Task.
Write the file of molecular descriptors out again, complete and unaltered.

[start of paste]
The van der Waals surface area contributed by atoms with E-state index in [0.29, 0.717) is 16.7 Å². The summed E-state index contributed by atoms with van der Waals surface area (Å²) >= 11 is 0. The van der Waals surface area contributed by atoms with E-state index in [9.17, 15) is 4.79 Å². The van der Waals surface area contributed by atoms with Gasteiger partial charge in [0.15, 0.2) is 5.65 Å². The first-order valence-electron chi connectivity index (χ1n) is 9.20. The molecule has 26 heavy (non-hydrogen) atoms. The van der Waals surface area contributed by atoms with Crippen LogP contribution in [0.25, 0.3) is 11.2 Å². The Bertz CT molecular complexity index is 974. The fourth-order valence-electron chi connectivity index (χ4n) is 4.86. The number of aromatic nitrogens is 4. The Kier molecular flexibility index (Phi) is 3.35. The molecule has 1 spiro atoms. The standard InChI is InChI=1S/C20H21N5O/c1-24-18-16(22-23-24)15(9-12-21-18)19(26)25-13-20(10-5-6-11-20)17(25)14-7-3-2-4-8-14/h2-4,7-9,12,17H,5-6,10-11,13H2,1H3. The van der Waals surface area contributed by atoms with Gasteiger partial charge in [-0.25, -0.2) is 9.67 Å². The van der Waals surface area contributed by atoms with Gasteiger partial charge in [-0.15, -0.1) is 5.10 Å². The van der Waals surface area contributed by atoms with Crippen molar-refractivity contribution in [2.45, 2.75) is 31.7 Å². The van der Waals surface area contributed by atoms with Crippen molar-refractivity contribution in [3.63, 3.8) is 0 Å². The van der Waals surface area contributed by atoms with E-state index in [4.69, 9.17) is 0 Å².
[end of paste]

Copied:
The van der Waals surface area contributed by atoms with E-state index in [0.29, 0.717) is 16.7 Å². The summed E-state index contributed by atoms with van der Waals surface area (Å²) >= 11 is 0. The van der Waals surface area contributed by atoms with E-state index in [9.17, 15) is 4.79 Å². The van der Waals surface area contributed by atoms with Gasteiger partial charge in [0.15, 0.2) is 5.65 Å². The first-order valence-electron chi connectivity index (χ1n) is 9.20. The molecule has 26 heavy (non-hydrogen) atoms. The van der Waals surface area contributed by atoms with Crippen LogP contribution in [0.25, 0.3) is 11.2 Å². The Bertz CT molecular complexity index is 974. The fourth-order valence-electron chi connectivity index (χ4n) is 4.86. The number of aromatic nitrogens is 4. The Kier molecular flexibility index (Phi) is 3.35. The molecule has 1 spiro atoms. The standard InChI is InChI=1S/C20H21N5O/c1-24-18-16(22-23-24)15(9-12-21-18)19(26)25-13-20(10-5-6-11-20)17(25)14-7-3-2-4-8-14/h2-4,7-9,12,17H,5-6,10-11,13H2,1H3. The van der Waals surface area contributed by atoms with Gasteiger partial charge in [-0.25, -0.2) is 9.67 Å². The van der Waals surface area contributed by atoms with Gasteiger partial charge in [-0.15, -0.1) is 5.10 Å². The van der Waals surface area contributed by atoms with Crippen molar-refractivity contribution in [2.45, 2.75) is 31.7 Å². The van der Waals surface area contributed by atoms with Crippen molar-refractivity contribution in [3.63, 3.8) is 0 Å². The van der Waals surface area contributed by atoms with E-state index in [4.69, 9.17) is 0 Å².